The oldest discourse of the ‘green economy’ is the sense in which many environmentalists in the 1960s and 1970s used it – a revolutionary transformation of economic (and hence social and political) relationships to bring them in line with natural limits to growth. This discourse has inspired a range of alternatives such as de-growth, steady-state economics, buen vivir, or prosperity without growth. These are not simply seen as necessary shifts, but rather as progressive opportunities for a better society. A ‘green economy’ is therefore something very different from our current economy, in terms of what we eat and how it is produced, the energy we use, our transport systems, and so on, and such a transition would revolutionise many aspects of contemporary society, including patriarchy, race-relations, the state and the state system, capitalism, and aspects of the Enlightenment philosophical tradition.
Green transformation, in contrast, envisages a shift in socio-economic and political systems towards social justice, equity and redistribution, but the basic elements and assumptions of modernity are to remain the same. Thus economic growth remains the driver of progress, the environment is a resource for human development, and states and the state-system are the regulators and guarantors of development. Typical policies include Keynesian strategies of public investments and fiscal stimulus, mobilised for ‘green’ ends: clean air and water and food, safe and efficient public transport, tree-planting campaigns, and so on. This is the basic idea of the ‘Green New Deal’ endorsed by the UN Environmental Programme.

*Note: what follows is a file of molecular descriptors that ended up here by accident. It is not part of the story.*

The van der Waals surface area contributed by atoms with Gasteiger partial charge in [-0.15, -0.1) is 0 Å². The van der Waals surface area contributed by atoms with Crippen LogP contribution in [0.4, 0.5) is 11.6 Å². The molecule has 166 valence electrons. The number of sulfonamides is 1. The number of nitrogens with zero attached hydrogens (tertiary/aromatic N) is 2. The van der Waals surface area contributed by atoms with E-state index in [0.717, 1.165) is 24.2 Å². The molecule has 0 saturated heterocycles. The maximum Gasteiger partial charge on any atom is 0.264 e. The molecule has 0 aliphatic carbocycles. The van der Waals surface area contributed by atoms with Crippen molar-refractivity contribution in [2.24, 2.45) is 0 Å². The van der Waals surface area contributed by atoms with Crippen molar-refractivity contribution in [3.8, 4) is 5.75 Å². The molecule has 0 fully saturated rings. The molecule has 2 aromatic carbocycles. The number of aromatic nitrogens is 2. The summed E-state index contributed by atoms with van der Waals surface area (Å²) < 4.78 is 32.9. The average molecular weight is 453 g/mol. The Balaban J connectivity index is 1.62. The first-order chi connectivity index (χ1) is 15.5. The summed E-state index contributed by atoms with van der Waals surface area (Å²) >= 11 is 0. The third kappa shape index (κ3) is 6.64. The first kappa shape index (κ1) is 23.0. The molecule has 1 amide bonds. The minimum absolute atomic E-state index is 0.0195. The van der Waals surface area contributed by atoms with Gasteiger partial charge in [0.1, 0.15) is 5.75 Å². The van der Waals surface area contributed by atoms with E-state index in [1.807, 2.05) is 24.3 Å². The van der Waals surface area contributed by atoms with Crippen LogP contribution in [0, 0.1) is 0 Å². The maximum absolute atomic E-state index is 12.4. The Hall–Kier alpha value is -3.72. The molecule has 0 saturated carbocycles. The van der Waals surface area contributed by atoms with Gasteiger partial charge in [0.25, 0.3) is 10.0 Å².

The third discourse is that of green growth, where green markets are an economic opportunity. Given increasing prices of raw materials and natural resources – oil, gas, food stuffs, and land – as well as widely predicted shortages in resources like freshwater, there is money to be made in ‘going green’. Rising world populations and rapidly growing economies in Asia, Latin America and Africa also seem to present new markets, and even in older markets the niches for organic and green products are becoming increasingly commercially attractive. Carbon markets and pricing for ecosystem services create new opportunities for financial speculation, and ‘climate capitalism’ is presented as the next stage of human development. The metaphor of ‘rising tides lifting all boats’ seems profoundly apt here, but might prompt doubts about the ability of capitalist economies to weather coming climate storms in even the most sanguine free-market economists.
Finally, the fourth element of the discourse is essentially cautious. Warnings of environmental scarcity and peak oil have convinced many that alternatives need to be found in order simply to maintain the status quo. ‘Climate smart’ agriculture will be needed, and new forms of urban settlements. ‘Green resilience’ includes climate adaptation schemes, flood defences, insurance and risk indexing, disaster relief plans, and attempts to build self-sufficient local economies.
Widespread agreement on the importance of transitions to ‘a green economy’ therefore masks substantial political and economic differences. Various international negotiations – such as over the SDGs or the post-2015 climate treaty – as well as different countries and international organisations, are the sites of competing discourses. It is certainly possible that the latest ‘big idea’ of the green economy could transform our world in a manner akin to the European industrial revolution, but it could equally take forms which reinforce rather than challenge prevailing forms of inequality and injustice.
For more on ‘The Green Economy in South Africa: Global Discourses and Local Politics’ see http://www.tandfonline.com/doi/abs/10.1080/02589346.2014.885668#.U4Gr7b5wZjo